Epidemiology of injuries in men’s lacrosse: injury prevention implications for competition level, type of play, and player position

Kim D. Barber Foss, Ed Le Cara, Teri McCambridge, Richard Hinton, Adam Kushner, Gregory D. Myer

Research output: Contribution to journalReview articlepeer-review

8 Scopus citations


Objective: The growth in participation in men’s lacrosse has increased the likelihood of sport-specific injuries, yet there continues to be a need for specific epidemiological data concerning lacrosse injuries. The purpose of this literature review is to aggregate available published data on injuries that occur in the sport of men’s lacrosse at the youth, high school, collegiate, and professional levels. Methods: A comprehensive literature search was performed in PubMed, High Wire Press, SPORTDiscus, Google Scholar, and Ovid, using the keywords Lacrosse Injuries, Epidemiology Lacrosse Injuries, Lacrosse Injury, Lacrosse AND Injury and limited to 1990–2016. All bibliographies were cross-referenced to identify any additional publications. Sources were categorized based on data provided and were aggregated into groups based on reported overall injury rates, rates by setting (competition vs. practice), nature of injury, location, type, severity, and player position. Results: The game and practice injury rates in college are greater than the rates in high school, similarly rates greater for high school players than in youth leagues. Rates of injury varied from 0.095–12.98 per 1000 athlete exposures. Game injury rates were higher across all studies. Injuries in men’s lacrosse occur most often from player-to-player contact, which result in immediate injuries, such as concussions, contusions, and lacerations. Overall concussion incidence was reported to range from 0.11–0.84 per 1000 AE. The most common types of injuries were sprain, strain, concussion, and contusions and the most common area of injury was hand (23%), with a significant proportion of these (59.4%) being to the thumb. Limited evidence of different injuries among the player positions suggests there might be a pattern that midfield players had the most injuries, followed by offensive players and then defensive players. Conclusions: The potential for sports-related injury is of relative concern; especially considering rising participation and total number of injuries. Further development and proper enforcement of safety rules on player contact and protective equipment are recommended to decrease the rate of lacrosse-related injury. Additional longitudinal research is needed to better classify and to ultimately predict lacrosse injury factors and mechanisms across all levels of play.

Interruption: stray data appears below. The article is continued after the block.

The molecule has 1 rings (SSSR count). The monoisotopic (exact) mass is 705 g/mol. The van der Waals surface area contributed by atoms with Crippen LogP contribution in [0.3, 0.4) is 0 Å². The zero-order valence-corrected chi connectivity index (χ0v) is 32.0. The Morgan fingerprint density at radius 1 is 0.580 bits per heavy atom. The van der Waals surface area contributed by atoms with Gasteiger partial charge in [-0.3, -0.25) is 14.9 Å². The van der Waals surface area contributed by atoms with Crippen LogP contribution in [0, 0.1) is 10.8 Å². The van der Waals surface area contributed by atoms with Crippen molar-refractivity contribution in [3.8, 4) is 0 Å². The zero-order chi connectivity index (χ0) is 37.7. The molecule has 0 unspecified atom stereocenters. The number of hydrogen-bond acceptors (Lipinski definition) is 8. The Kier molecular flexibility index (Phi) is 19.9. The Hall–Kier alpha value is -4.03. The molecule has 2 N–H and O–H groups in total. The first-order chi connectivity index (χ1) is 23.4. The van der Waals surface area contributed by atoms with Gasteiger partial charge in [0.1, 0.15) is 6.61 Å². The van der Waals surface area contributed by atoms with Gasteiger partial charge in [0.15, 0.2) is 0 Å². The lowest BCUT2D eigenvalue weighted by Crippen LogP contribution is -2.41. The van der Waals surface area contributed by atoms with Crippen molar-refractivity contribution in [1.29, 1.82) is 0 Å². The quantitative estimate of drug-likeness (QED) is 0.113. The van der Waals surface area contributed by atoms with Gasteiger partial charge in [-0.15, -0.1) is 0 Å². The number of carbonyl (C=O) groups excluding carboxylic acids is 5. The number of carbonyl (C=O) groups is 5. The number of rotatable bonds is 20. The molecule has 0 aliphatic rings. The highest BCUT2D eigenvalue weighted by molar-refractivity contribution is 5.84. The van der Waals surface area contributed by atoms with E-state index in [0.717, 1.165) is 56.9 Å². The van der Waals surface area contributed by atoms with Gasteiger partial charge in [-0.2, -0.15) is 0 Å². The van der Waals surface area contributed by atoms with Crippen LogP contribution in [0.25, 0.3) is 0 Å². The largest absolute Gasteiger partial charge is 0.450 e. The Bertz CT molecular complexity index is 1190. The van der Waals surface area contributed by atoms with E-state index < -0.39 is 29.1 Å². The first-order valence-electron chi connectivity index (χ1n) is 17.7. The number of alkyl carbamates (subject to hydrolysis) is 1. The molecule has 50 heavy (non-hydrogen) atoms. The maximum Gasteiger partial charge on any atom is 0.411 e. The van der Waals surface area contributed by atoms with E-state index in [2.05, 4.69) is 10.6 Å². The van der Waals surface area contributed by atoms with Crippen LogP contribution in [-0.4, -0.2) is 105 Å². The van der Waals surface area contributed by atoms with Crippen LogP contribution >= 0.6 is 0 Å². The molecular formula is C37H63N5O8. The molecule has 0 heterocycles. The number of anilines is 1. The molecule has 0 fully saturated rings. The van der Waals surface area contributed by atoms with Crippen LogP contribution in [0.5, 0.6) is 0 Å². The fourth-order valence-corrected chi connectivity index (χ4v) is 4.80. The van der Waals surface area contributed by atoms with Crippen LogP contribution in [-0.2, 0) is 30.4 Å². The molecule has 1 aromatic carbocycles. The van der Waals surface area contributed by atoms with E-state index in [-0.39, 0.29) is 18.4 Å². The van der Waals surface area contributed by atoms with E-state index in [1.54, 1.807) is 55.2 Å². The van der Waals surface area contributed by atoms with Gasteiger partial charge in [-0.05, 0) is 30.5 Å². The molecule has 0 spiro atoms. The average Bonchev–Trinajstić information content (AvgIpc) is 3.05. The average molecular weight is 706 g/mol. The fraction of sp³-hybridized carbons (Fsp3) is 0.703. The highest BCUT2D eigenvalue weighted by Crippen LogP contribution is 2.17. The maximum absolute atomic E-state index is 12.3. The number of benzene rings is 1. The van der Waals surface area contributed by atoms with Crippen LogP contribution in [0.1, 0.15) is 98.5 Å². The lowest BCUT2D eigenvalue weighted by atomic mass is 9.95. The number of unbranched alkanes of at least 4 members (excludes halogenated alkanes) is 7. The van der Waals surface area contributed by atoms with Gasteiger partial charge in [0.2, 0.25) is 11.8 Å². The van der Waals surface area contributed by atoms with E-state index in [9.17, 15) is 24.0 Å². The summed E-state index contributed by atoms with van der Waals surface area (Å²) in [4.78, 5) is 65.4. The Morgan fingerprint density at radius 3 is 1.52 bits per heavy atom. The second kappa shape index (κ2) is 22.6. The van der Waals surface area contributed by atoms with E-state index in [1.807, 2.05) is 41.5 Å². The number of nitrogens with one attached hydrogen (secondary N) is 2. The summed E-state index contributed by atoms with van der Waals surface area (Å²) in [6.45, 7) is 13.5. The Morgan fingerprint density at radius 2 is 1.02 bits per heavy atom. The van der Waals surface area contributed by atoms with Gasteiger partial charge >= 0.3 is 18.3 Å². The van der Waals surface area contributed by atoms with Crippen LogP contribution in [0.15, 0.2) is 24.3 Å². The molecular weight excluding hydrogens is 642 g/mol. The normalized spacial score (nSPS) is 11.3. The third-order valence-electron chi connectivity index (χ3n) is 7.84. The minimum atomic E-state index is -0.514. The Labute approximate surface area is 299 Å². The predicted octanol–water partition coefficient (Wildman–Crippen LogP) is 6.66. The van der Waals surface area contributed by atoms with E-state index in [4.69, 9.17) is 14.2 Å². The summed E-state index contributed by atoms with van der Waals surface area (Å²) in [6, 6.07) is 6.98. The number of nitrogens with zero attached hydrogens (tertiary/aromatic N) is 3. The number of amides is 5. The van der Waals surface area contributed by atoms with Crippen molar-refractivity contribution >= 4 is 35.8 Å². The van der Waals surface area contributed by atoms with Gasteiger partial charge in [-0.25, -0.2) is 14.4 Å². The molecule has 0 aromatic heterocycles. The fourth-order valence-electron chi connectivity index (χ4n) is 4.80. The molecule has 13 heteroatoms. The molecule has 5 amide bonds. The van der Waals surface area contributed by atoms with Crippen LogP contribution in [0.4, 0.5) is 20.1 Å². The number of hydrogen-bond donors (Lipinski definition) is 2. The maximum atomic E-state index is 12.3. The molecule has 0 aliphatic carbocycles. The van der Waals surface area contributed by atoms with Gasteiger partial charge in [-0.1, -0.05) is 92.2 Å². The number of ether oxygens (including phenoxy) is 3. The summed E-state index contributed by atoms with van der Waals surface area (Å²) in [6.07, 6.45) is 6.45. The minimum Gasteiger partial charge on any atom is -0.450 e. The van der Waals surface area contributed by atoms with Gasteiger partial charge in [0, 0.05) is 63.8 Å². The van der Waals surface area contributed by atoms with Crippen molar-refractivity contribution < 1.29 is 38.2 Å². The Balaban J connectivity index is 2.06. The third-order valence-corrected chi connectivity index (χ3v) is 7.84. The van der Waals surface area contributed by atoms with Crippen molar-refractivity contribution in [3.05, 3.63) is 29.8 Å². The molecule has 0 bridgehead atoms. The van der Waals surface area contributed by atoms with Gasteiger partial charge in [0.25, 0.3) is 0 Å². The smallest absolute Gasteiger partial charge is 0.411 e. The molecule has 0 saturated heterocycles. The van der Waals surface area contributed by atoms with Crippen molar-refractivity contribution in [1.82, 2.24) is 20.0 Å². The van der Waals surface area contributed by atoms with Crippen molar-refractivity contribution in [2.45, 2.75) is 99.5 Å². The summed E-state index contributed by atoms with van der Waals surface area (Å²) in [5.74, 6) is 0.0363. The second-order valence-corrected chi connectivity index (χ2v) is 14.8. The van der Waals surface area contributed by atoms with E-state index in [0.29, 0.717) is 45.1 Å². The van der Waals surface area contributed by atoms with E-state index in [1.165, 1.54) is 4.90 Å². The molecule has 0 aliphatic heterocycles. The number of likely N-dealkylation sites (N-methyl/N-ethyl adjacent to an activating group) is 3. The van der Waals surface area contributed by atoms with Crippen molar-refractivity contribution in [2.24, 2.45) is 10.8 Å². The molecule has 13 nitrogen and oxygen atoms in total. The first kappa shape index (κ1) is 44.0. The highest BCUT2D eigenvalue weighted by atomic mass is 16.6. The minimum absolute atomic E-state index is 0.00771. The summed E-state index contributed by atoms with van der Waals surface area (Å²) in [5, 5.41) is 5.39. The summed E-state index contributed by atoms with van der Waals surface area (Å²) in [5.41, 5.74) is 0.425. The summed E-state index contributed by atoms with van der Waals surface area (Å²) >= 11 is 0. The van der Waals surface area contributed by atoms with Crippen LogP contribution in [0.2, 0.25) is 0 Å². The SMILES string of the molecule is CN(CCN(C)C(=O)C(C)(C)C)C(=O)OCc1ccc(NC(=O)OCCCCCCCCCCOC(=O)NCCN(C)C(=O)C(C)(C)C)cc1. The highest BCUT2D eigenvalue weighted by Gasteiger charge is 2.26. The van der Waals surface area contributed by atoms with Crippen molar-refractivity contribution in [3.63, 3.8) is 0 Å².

Original languageEnglish (US)
Pages (from-to)224-233
Number of pages10
JournalPhysician and Sportsmedicine
Issue number3
StatePublished - Jul 3 2017
Externally publishedYes


  • Lacrosse
  • athlete
  • epidemiology
  • injury

ASJC Scopus subject areas

  • Orthopedics and Sports Medicine
  • Physical Therapy, Sports Therapy and Rehabilitation


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